MOVIE REVIEW – MY SOUL TO TAKE
October 15, 2010
My Soul to Take (In 3D)
Directed by Wes Craven
Running Time: 107 Minutes
Rating System: 0 – 5 Bubbly Head Deaths with Zero being the lowest and five being the highest.
Wes Craven has made a career out of the dead killer returns to exact revenge on precocious teens horror sub-genre. It’s his thing, and he has done it pretty well over the years. When movie goers think of a ghostly killer striking from beyond, Freddy Krueger jumps to mind almost immediately. Freddy was scary in that he lived in dreams, and you can’t stop a dream. In My Soul to Take Craven unleashes upon us a character known as “the Riverton Ripper.” Someone who is killing people because…well, I guess because he’s just plain nuts, since no other motivation is ever given. But in the opening scene the police gun him down and then promptly lose him after the ambulance he is in does an old school ‘A-team’ flippy thing and he disappears into the river. And since out of sight is out of mind for all horror movie police, they pronounce him dead – case closed. Flash forward 16 years to the present day and we are introduced to seven high school kids who are known as the Riverton Seven because they were all born on the same night that the Ripper was “killed.” I use the quotes because remember, he disappeared into the river and was assumed dead by the local law enforcement. (Note – shoddy police work in horror movies NEVER brings about good things – see Halloween II)
Anyway, back to these seven kids. They all fall neatly into the standard horror movie molds. Bug (Max Thieriot) and Alex (John Magaro) are the picked-on nerds, Penelope (Zena Grey) is the churchy chick that prays all the time for everybody. Brittany (Paulina Olszynski) is the snobbish hot girl, Brandon (Nick Lashaway) is the dumb jock. Jay (Jeremy Chu) is the “I got a way to stop ghosts” guy who should have been called Victim Number One to save time. The final kid is Jerome (Denzel Whitaker) who is the lone African American in the group (Note – for the record, he does NOT say “That is whack!” once throughout the entire film.)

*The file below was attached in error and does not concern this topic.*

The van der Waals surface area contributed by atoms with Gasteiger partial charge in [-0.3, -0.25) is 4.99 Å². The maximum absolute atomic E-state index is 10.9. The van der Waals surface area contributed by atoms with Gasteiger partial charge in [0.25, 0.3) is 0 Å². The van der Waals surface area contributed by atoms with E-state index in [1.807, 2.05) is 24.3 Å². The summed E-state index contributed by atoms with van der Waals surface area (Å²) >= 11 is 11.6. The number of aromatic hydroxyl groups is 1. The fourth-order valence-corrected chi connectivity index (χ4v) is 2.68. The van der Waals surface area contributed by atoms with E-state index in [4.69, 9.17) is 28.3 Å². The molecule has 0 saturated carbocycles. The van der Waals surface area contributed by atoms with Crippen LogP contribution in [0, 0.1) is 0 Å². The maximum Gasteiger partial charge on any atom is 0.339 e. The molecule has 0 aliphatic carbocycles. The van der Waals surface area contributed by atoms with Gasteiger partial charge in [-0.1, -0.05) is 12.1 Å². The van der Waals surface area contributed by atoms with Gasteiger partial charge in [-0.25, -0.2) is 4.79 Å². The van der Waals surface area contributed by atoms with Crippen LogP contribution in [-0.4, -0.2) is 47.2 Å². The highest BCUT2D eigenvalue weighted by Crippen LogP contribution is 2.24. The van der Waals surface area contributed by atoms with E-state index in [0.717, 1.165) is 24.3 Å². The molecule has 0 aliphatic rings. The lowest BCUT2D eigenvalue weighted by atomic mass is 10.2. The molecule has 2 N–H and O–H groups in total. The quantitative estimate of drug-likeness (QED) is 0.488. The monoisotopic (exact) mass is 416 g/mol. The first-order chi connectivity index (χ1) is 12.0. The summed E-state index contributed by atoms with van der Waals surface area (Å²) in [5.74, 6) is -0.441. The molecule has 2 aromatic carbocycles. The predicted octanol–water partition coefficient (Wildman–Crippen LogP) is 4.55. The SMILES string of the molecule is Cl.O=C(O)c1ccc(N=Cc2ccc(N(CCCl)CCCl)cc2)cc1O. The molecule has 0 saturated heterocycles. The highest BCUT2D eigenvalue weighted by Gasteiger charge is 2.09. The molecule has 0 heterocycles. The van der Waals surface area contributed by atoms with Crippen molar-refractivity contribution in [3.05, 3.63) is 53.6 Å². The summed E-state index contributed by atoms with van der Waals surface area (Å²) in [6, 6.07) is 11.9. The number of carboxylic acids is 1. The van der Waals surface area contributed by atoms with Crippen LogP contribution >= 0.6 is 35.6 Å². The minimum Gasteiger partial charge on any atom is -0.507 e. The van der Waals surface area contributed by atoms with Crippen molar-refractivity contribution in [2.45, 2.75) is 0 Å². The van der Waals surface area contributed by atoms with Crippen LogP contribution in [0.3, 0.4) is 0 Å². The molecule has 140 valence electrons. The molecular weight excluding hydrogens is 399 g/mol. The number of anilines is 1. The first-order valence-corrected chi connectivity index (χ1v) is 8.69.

It seems that the killer had seven different souls inside him. Six of them were good and the seventh was the evil killer. When the Ripper died or almost died, those seven souls escaped into…That’s right! The seven kids. So the rest of the movie sees the Ripper dispatching the seven kids one by one in standard horror movie ways. By the third reel there are only a couple of kids left, and they’re all trying to figure out if the Ripper is back or if it is just his evil soul inside one of them. I have to admit, I didn’t go into this film expecting very much. But I was hoping for good storytelling at least. Wes Craven has done better. If you’re in the mood for a good Wes Craven film, go get the original A Nightmare on Elm Street, heck even Deadly Blessing would be a more enjoyable view.
I got to see this film in 3D and overall it was OK. The 3D treatment didn’t distract me from the film, but other than one cool headshot blood splatter, it didn’t really help the film either. There were no Cthulhu research moments in the film – but that was not unexpected given this sub genre.
GAME INSPIRATIONS FROM THE MOVIE
The only cool role playing idea or situation I came away with from this film is “the monster is one of us” concept. There is a cool sequence early on where the original Ripper is standing in front of a mirror talking to his reflection. One of the souls is begging the other NOT to kill any more. That got me thinking: make the beastie be one of your players. That can be fun! Pick out one character and make them the possessed/werewolf bitten/cursed character. Pull them aside and explain the situation and give them enough info to run with it. Is the character evil and just pretending to be good, or do they blackout and have the evil take over and run their body from time to time. If the player you pick is a good role player, they can have a lot of fun with it. Also consider picking the player in the group that the other players would least expect. You know, one of the more quiet players who usually just sits back and follows the rest. That can be fun too! Now, it does require a bit of extra work, since as a GM, you want to keep the true identity of the beastie a secret as long as possible. But that can be done by pulling ALL the players aside separately for a moment or two and give each of them some bit of info. Really, is there anything better than pitting the players against one another?
‘Course, what do I know?